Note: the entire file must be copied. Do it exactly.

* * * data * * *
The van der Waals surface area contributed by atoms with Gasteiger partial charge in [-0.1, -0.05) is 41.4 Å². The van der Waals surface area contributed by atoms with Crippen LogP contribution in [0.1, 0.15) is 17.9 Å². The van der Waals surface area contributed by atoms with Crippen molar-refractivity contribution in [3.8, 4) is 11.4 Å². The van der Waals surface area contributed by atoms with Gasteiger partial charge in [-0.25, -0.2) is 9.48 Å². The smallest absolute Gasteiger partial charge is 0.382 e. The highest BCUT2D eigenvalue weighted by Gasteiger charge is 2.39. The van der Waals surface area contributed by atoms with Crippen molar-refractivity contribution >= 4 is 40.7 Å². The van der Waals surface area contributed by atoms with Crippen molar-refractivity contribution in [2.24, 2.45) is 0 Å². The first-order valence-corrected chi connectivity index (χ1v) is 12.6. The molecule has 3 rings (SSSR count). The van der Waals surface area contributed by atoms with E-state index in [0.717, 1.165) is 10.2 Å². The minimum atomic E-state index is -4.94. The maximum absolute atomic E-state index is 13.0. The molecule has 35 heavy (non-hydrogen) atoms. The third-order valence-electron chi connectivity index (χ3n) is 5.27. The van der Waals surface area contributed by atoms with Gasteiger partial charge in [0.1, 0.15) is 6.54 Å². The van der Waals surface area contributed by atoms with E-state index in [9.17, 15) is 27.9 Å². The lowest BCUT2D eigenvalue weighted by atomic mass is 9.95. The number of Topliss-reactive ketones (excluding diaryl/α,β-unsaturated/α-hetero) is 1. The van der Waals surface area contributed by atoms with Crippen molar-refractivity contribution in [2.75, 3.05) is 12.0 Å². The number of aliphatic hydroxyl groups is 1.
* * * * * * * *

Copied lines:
The van der Waals surface area contributed by atoms with Gasteiger partial charge in [-0.1, -0.05) is 41.4 Å². The van der Waals surface area contributed by atoms with Crippen LogP contribution in [0.1, 0.15) is 17.9 Å². The van der Waals surface area contributed by atoms with Crippen molar-refractivity contribution in [3.8, 4) is 11.4 Å². The van der Waals surface area contributed by atoms with Gasteiger partial charge in [-0.25, -0.2) is 9.48 Å². The smallest absolute Gasteiger partial charge is 0.382 e. The highest BCUT2D eigenvalue weighted by Gasteiger charge is 2.39. The van der Waals surface area contributed by atoms with Crippen molar-refractivity contribution >= 4 is 40.7 Å². The van der Waals surface area contributed by atoms with Crippen molar-refractivity contribution in [2.24, 2.45) is 0 Å². The first-order valence-corrected chi connectivity index (χ1v) is 12.6. The molecule has 3 rings (SSSR count). The van der Waals surface area contributed by atoms with E-state index in [0.717, 1.165) is 10.2 Å². The minimum atomic E-state index is -4.94. The maximum absolute atomic E-state index is 13.0. The molecule has 35 heavy (non-hydrogen) atoms. The third-order valence-electron chi connectivity index (χ3n) is 5.27. The van der Waals surface area contributed by atoms with Gasteiger partial charge in [0.1, 0.15) is 6.54 Å². The van der Waals surface area contributed by atoms with E-state index in [9.17, 15) is 27.9 Å². The lowest BCUT2D eigenvalue weighted by atomic mass is 9.95. The number of Topliss-reactive ketones (excluding diaryl/α,β-unsaturated/α-hetero) is 1. The van der Waals surface area contributed by atoms with Crippen molar-refractivity contribution in [2.75, 3.05) is 12.0 Å². The number of aliphatic hydroxyl groups is 1.